Defense should do more to spur energy innovation, report says

The Defense Department can play a stronger role in the commercialization of clean, low-carbon energy, according to a new report by the military advisory board of the Center for Naval Analysis.

The CNA report, the third in a series linking the nation's energy profile to national security, reinforces the widely accepted idea that reducing the military's and the nation's reliance on petroleum will improve security and economic competitiveness.

"Continued overreliance on fossil fuels will increase the risks to America's future economic prosperity and will thereby diminish the military's ability to meet the security challenges of the rapidly changing global strategic environment," the report said.

"By taking bold leadership actions now, the nation can turn the growing energy and economic challenges into great opportunity," the board concluded.

The advisory board made a number of recommendations, including that the department partner with the private sector to establish an Operational Energy Innovation Center. Such a center could help bridge the "information and communication barriers, largely related to the size disparity of the organizations, [that] impede such collaboration," the report said.

The report also recommended senior Defense and Energy department officials share information on energy-related research and development in a more structured way and create formal organizational relationships between the departments.

Joseph Sikes, director of facilities energy at Defense, said the Pentagon and Energy signed a comprehensive memorandum of understanding late last month that establishes an undersecretary-level working group to coordinate research and development efforts at the departments.

Under the MOU, Defense and Energy essentially will create an inventory of what each department is doing to avoid duplication. In addition, the agreement creates the framework to use Defense installations as test beds for research conducted at Energy laboratories, Sikes said during a Government Executive leadership briefing July 27.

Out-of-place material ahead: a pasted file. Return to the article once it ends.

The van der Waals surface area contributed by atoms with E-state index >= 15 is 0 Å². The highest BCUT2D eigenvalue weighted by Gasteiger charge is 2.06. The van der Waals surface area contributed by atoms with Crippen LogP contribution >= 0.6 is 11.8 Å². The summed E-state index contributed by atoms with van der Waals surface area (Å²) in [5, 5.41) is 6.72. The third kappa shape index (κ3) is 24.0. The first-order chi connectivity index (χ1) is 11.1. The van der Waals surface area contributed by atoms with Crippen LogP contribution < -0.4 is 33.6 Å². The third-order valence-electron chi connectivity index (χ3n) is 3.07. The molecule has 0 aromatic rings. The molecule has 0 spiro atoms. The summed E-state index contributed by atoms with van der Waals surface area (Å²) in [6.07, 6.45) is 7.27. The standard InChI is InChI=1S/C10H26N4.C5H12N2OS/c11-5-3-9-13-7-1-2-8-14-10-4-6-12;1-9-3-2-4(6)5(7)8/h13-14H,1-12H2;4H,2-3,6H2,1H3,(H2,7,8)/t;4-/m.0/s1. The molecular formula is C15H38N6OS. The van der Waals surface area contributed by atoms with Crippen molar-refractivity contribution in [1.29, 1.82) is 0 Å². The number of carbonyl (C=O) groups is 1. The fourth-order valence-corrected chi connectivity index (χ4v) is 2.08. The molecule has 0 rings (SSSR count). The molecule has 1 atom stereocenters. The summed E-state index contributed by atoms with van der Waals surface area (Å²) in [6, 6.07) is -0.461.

"Obviously, the Department of Energy has lot of research and lots of data and lots of ways to build good buildings, and we have lots of buildings we need to build," he said. "And so matching those two things up is going to be important."

The CNA report also urged Defense to revise its installation acquisition strategy to incentivize the purchase of clean energy products. It noted the existing mechanisms for improving energy efficiency -- Energy Savings Performance Contracts and the Energy Conservation Investment Program -- support the purchase of older, well-established energy technologies at the expense of newer, more innovative technologies.

"DoD should mitigate the financial risk to energy providers that experiment with cutting-edge energy technologies by guaranteeing a minimum return on investment commensurate with what would be returned by mature and aging technologies," the report said.

"In addition, the ECIP program should be directed to give first preference to the energy technologies that are emerging on the market from federal energy-related research and development programs," the board stated.